The report states that a “best fit” for Kansas would be some sort of combination of market-based approaches being taken in other states where opposition to Obamacare is high. In those states — which include Arkansas, Iowa and Pennsylvania — policymakers have received or are requesting federal approval to use Medicaid funds to subsidize the purchase of private insurance for low-income adults. Some are requiring newly eligible recipients to share some of the cost of their care and to either have a job or demonstrate that they are actively seeking one.
Photo courtesy Kansas Hospital Association
“The recent approval of state models such as Arkansas and Iowa signal willingness on the part of the federal government to entertain and act favorably to plans that rely on state-designed, market-based solutions,” the consultants concluded. “As such, should Kansas decide to pursue a similar plan that includes federal participation, it would likely receive serious consideration from CMS (Centers for Medicare and Medicaid Services).”
But it remains unclear if that approach will be acceptable to lawmakers this year or next. The idea didn't seem to have much support among a group of people interviewed at a Statehouse rally on Monday. About 40 people attended the event, urging lawmakers to open up the program.
"I'm a public school teacher and have seen what's happened with charter schools," said Anne Pritchett of Overland Park, one of about 40 people who came to the Statehouse on Monday urging lawmakers to expand Medicaid. "Privatization is not the answer. Public education and health care are two things that shouldn't be privatized."
But Bell said, an idea being pursued by other states of linking expansion to improving the quality and efficiency of care seems tailor-made for Kansas, which last year contracted with three private companies to manage the care of Medicaid recipients.
“In our mind that links up very nicely with the KanCare program,” he said. “That’s what KanCare is all about.”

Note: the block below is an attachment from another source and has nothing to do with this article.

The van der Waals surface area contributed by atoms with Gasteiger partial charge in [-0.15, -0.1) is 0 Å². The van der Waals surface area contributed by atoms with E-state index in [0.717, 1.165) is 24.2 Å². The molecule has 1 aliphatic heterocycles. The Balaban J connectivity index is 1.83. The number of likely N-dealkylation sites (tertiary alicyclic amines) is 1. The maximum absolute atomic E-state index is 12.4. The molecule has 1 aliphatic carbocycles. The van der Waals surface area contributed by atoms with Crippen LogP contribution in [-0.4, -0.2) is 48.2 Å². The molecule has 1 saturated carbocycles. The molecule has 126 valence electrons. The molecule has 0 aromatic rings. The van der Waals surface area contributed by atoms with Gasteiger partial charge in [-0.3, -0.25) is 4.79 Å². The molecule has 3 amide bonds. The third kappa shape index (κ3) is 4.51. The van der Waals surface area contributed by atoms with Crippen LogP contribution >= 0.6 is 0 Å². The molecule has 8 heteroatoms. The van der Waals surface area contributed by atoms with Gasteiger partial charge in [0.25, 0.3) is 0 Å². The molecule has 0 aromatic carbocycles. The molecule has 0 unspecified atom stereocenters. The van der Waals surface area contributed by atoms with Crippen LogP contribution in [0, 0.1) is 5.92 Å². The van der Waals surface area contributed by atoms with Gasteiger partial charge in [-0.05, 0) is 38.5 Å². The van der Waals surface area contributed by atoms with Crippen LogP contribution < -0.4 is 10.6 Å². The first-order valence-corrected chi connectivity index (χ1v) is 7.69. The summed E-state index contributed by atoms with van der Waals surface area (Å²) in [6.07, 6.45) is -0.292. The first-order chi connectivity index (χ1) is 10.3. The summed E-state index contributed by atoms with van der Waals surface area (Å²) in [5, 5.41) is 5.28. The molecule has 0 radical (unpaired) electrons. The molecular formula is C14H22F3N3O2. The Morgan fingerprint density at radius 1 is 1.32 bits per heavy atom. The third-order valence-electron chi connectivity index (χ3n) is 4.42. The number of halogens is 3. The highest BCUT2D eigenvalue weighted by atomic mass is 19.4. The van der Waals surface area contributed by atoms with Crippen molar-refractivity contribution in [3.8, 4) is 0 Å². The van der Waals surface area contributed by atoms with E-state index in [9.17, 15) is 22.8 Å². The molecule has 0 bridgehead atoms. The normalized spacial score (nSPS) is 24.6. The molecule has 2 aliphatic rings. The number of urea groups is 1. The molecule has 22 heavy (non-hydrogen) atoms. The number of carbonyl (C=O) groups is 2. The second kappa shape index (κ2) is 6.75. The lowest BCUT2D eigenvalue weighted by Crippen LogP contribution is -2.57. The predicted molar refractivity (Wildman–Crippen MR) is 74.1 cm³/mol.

The hospital association delivered copies of the consultant’s report to Gov. Sam Brownback and to legislative leaders on both sides of the aisle. It also provided briefings to several of the legislators.
The market-based options outlined in the report coupled with a growing awareness of how many Kansans could remain uninsured because they would be ineligible for both Medicaid and federal subsidies to help them purchase private coverage has spurred renewed interest in talking about expanding Medicaid eligibility, Bell said.
About 78,000 Kansans currently without health insurance could potentially gain it — should state leaders choose to open up the program — according to a recent report from the Kansas Health Institute, the parent organization of the KHI News Service.
If state leaders chose not to open the program, such Kansans would fall into what is being called the Medicaid gap due to the fact that the state has some of the most restrictive eligibility standards in the nation.
Brownback has expressed no support for expansion but has said he might be open to discussing the kind of market-based approaches outlined in the consultant’s report if federal officials show a consistent willingness to be flexible with states.
Senate President Susan Wagle, a Wichita Republican, continues to be among the most willing to put the issue Medicaid expansion on the table, Bell said.
“We’ve had a lot of discussions with Sen. Wagle about how all this might play out and I think she’s interested in having a discussion but I think she also recognizes the political reality of where we’re at as well,” he said.
That reality, Bell said, is that Medicaid expansion is likely to remain a “heavy lift” until after the 2014 election.
“We disagree with that, but if they are of that mindset, we ought to enter 2015 with some idea about where we want to go,” he said. “To do that we need to be talking about it now.”
Bell said he hopes that the consultant’s report will serve as a “catalyst” for serious discussions about expansion that could result in a plan being submitted for federal approval late this year or early next.